"I told him I had a right to continue. They pulled my computers, tried to limit my access, took me off sniper duty, and put me on guard duty of Iraqis on base. The last two months were lonely and difficult for me. I was afraid I would be court-martialed. In the end, it was determined that nothing I wrote had violated operational security and that I had committed no treason and, since there were no rules prohibiting blogging, I had broken no rules either. But I was continually hazed by my superiors as long as I was there.... They were constantly looking for ways to trap me. I was made to fill sandbags and do other menial jobs. However, I was finally awarded an honorable discharge in May 2005, and gained a lot of respect from most of my fellow soldiers. Many would give me the peace sign as they passed me by," Garett Reppenhagen, IVAW.
If technology has transformed warfare into a spectacle of shock and awe, its contribution to the cause of dissent has been no less remarkable. It has enabled solidarities across borders and facilitated networks and forums dedicated to impartial communication of ground realities beyond the sanitized projection of mainstream news. True, technological advances have not brought an end to either occupation, but it has certainly helped alternative voices and views to be heard.
Many American soldiers in Iraq and Afghanistan have been confounded by the wall of censorship they confront, jointly constructed by the military and the corporate media. The Internet offered them a convenient and powerful channel through which to get their stories out to the public. Constrained by slow military mail service from Iraq and Afghanistan, not to mention overt attempts by superiors to curtail their interaction with journalists, soldiers have long since taken to blogging, posting photographs and uploading videos online, all related to their experience of the occupations.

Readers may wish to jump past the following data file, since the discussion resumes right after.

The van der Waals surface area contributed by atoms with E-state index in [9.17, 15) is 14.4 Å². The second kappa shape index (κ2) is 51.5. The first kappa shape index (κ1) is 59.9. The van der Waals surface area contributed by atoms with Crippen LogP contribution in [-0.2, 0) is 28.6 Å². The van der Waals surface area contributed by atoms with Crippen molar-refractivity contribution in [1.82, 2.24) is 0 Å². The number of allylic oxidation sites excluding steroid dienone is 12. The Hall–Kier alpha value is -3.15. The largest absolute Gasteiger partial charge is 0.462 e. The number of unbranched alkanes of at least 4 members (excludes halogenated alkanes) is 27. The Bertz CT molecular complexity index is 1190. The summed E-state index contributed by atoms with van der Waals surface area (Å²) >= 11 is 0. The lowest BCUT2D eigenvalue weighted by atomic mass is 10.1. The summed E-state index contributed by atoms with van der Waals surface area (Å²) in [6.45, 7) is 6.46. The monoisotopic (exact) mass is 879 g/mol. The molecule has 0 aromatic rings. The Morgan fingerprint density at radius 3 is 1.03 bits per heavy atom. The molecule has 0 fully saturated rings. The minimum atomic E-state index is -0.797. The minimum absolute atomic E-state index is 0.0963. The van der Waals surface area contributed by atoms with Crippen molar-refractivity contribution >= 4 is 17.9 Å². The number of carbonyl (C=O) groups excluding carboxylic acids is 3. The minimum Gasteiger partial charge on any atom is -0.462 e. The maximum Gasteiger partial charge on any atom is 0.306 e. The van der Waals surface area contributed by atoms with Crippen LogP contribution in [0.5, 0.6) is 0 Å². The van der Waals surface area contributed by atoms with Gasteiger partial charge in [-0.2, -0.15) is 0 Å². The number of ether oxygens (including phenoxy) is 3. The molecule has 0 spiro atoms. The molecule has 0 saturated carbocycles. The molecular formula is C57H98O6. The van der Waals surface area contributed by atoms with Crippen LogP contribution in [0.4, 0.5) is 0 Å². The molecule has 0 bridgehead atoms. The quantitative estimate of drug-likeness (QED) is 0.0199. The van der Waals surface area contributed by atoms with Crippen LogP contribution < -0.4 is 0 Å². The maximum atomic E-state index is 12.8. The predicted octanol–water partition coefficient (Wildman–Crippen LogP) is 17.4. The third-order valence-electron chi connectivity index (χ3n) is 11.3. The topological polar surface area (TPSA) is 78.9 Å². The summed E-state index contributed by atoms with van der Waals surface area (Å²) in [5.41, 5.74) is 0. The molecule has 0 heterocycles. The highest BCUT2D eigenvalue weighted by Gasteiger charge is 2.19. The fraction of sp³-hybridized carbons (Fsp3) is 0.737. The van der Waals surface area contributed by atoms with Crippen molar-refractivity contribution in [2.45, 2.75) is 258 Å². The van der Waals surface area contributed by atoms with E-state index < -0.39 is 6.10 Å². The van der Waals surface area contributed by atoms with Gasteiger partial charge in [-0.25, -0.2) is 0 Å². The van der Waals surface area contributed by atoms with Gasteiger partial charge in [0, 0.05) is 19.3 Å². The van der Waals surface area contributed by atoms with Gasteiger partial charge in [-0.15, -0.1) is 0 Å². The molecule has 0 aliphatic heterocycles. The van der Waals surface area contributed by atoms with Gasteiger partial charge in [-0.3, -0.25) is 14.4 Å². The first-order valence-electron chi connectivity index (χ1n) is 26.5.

August 22, 2005, titled "Finding Closure," posted by Jeff Englehardt (hEkLe) after exiting Iraq, reads in part:
"There is nothing that I feel can alleviate the guilt for being directly involved with our illegal and immoral occupation of Iraq. I ask myself from time to time, "Why was I so afraid to resist the order to go to war? Why didn't I object to the whole damned thing?" I have been told many times not to be ashamed for my service to this country, but I can't help a genuine intuition that this war is not designed to promote freedom and our beautiful American way of life, but instead only carried out to proliferate Western imperialism and corporate profits every time a bullet is fired. My guilt is synonymous with the sentiment that I was indeed on the wrong side of the wire."